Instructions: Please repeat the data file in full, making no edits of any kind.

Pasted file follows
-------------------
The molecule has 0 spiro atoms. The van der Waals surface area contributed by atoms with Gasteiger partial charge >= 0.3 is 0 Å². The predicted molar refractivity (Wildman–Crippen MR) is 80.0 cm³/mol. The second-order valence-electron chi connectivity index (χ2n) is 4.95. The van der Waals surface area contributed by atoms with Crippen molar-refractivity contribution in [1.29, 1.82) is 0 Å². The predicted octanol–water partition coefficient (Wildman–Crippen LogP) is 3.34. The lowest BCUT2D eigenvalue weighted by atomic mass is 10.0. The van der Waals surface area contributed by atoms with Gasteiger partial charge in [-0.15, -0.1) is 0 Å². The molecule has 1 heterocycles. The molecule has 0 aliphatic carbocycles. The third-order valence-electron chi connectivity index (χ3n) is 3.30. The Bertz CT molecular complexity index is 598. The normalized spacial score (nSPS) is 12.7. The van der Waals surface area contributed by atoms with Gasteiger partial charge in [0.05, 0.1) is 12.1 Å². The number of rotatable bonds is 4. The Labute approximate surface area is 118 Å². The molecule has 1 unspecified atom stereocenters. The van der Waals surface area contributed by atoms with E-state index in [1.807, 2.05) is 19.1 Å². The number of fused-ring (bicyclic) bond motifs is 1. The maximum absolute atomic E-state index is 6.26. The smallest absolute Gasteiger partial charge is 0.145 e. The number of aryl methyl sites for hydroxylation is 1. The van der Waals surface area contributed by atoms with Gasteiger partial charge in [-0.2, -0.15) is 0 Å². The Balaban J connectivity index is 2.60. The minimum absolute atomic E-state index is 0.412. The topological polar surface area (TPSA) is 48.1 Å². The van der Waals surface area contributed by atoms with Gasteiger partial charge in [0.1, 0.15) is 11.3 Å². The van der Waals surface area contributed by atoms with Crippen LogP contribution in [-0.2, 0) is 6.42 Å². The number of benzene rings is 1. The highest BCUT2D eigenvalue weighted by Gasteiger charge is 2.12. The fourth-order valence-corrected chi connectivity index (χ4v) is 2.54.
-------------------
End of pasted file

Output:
The molecule has 0 spiro atoms. The van der Waals surface area contributed by atoms with Gasteiger partial charge >= 0.3 is 0 Å². The predicted molar refractivity (Wildman–Crippen MR) is 80.0 cm³/mol. The second-order valence-electron chi connectivity index (χ2n) is 4.95. The van der Waals surface area contributed by atoms with Crippen molar-refractivity contribution in [1.29, 1.82) is 0 Å². The predicted octanol–water partition coefficient (Wildman–Crippen LogP) is 3.34. The lowest BCUT2D eigenvalue weighted by atomic mass is 10.0. The van der Waals surface area contributed by atoms with Gasteiger partial charge in [-0.15, -0.1) is 0 Å². The molecule has 1 heterocycles. The molecule has 0 aliphatic carbocycles. The third-order valence-electron chi connectivity index (χ3n) is 3.30. The Bertz CT molecular complexity index is 598. The normalized spacial score (nSPS) is 12.7. The van der Waals surface area contributed by atoms with Gasteiger partial charge in [0.05, 0.1) is 12.1 Å². The number of rotatable bonds is 4. The Labute approximate surface area is 118 Å². The molecule has 1 unspecified atom stereocenters. The van der Waals surface area contributed by atoms with E-state index in [1.807, 2.05) is 19.1 Å². The number of fused-ring (bicyclic) bond motifs is 1. The maximum absolute atomic E-state index is 6.26. The smallest absolute Gasteiger partial charge is 0.145 e. The number of aryl methyl sites for hydroxylation is 1. The van der Waals surface area contributed by atoms with Gasteiger partial charge in [-0.2, -0.15) is 0 Å². The Balaban J connectivity index is 2.60. The minimum absolute atomic E-state index is 0.412. The topological polar surface area (TPSA) is 48.1 Å². The van der Waals surface area contributed by atoms with Gasteiger partial charge in [0.1, 0.15) is 11.3 Å². The van der Waals surface area contributed by atoms with Crippen LogP contribution in [-0.2, 0) is 6.42 Å². The number of benzene rings is 1. The highest BCUT2D eigenvalue weighted by Gasteiger charge is 2.12. The fourth-order valence-corrected chi connectivity index (χ4v) is 2.54.